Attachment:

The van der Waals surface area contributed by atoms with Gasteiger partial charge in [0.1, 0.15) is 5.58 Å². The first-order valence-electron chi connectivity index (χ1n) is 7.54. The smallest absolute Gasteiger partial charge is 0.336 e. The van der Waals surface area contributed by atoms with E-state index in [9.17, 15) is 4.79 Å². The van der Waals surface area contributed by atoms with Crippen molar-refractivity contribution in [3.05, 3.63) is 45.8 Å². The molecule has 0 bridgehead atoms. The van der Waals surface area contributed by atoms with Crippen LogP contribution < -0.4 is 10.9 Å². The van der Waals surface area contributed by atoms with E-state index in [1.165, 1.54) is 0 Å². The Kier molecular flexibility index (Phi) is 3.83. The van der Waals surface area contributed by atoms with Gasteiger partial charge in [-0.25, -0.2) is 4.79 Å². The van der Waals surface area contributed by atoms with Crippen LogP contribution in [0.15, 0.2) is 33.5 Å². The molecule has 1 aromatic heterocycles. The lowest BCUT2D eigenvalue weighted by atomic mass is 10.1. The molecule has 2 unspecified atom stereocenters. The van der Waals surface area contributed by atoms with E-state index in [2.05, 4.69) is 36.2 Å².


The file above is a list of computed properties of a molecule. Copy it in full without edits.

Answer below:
The van der Waals surface area contributed by atoms with Gasteiger partial charge in [0.1, 0.15) is 5.58 Å². The first-order valence-electron chi connectivity index (χ1n) is 7.54. The smallest absolute Gasteiger partial charge is 0.336 e. The van der Waals surface area contributed by atoms with E-state index in [9.17, 15) is 4.79 Å². The van der Waals surface area contributed by atoms with Crippen molar-refractivity contribution in [3.05, 3.63) is 45.8 Å². The molecule has 0 bridgehead atoms. The van der Waals surface area contributed by atoms with Crippen LogP contribution < -0.4 is 10.9 Å². The van der Waals surface area contributed by atoms with E-state index in [1.165, 1.54) is 0 Å². The Kier molecular flexibility index (Phi) is 3.83. The van der Waals surface area contributed by atoms with Gasteiger partial charge in [-0.25, -0.2) is 4.79 Å². The van der Waals surface area contributed by atoms with Crippen LogP contribution in [0.15, 0.2) is 33.5 Å². The molecule has 1 aromatic heterocycles. The lowest BCUT2D eigenvalue weighted by atomic mass is 10.1. The molecule has 2 unspecified atom stereocenters. The van der Waals surface area contributed by atoms with E-state index in [2.05, 4.69) is 36.2 Å².